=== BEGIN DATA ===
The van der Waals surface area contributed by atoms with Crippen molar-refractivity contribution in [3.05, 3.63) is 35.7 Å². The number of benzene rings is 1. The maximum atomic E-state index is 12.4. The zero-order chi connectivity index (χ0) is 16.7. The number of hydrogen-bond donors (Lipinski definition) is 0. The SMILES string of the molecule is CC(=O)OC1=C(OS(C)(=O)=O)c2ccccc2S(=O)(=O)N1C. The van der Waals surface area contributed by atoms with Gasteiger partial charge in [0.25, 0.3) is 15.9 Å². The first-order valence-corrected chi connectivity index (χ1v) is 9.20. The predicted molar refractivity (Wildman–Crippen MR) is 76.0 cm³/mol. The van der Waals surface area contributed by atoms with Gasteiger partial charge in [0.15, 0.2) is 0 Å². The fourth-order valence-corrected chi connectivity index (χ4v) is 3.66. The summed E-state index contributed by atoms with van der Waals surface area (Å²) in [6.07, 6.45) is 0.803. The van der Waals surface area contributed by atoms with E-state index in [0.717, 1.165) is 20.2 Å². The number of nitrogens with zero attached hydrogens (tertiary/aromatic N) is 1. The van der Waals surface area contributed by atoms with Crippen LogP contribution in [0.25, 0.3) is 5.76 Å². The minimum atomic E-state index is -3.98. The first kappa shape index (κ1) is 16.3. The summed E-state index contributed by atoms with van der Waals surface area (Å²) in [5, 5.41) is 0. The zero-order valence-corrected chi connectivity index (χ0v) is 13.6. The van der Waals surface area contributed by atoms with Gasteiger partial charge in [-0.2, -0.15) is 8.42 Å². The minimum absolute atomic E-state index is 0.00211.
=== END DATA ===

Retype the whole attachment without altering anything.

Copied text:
The van der Waals surface area contributed by atoms with Crippen molar-refractivity contribution in [3.05, 3.63) is 35.7 Å². The number of benzene rings is 1. The maximum atomic E-state index is 12.4. The zero-order chi connectivity index (χ0) is 16.7. The number of hydrogen-bond donors (Lipinski definition) is 0. The SMILES string of the molecule is CC(=O)OC1=C(OS(C)(=O)=O)c2ccccc2S(=O)(=O)N1C. The van der Waals surface area contributed by atoms with Gasteiger partial charge in [0.25, 0.3) is 15.9 Å². The first-order valence-corrected chi connectivity index (χ1v) is 9.20. The predicted molar refractivity (Wildman–Crippen MR) is 76.0 cm³/mol. The van der Waals surface area contributed by atoms with Gasteiger partial charge in [0.15, 0.2) is 0 Å². The fourth-order valence-corrected chi connectivity index (χ4v) is 3.66. The summed E-state index contributed by atoms with van der Waals surface area (Å²) in [6.07, 6.45) is 0.803. The van der Waals surface area contributed by atoms with E-state index in [0.717, 1.165) is 20.2 Å². The number of nitrogens with zero attached hydrogens (tertiary/aromatic N) is 1. The van der Waals surface area contributed by atoms with Crippen LogP contribution in [0.25, 0.3) is 5.76 Å². The minimum atomic E-state index is -3.98. The first kappa shape index (κ1) is 16.3. The summed E-state index contributed by atoms with van der Waals surface area (Å²) in [5, 5.41) is 0. The zero-order valence-corrected chi connectivity index (χ0v) is 13.6. The van der Waals surface area contributed by atoms with Gasteiger partial charge in [-0.2, -0.15) is 8.42 Å². The minimum absolute atomic E-state index is 0.00211.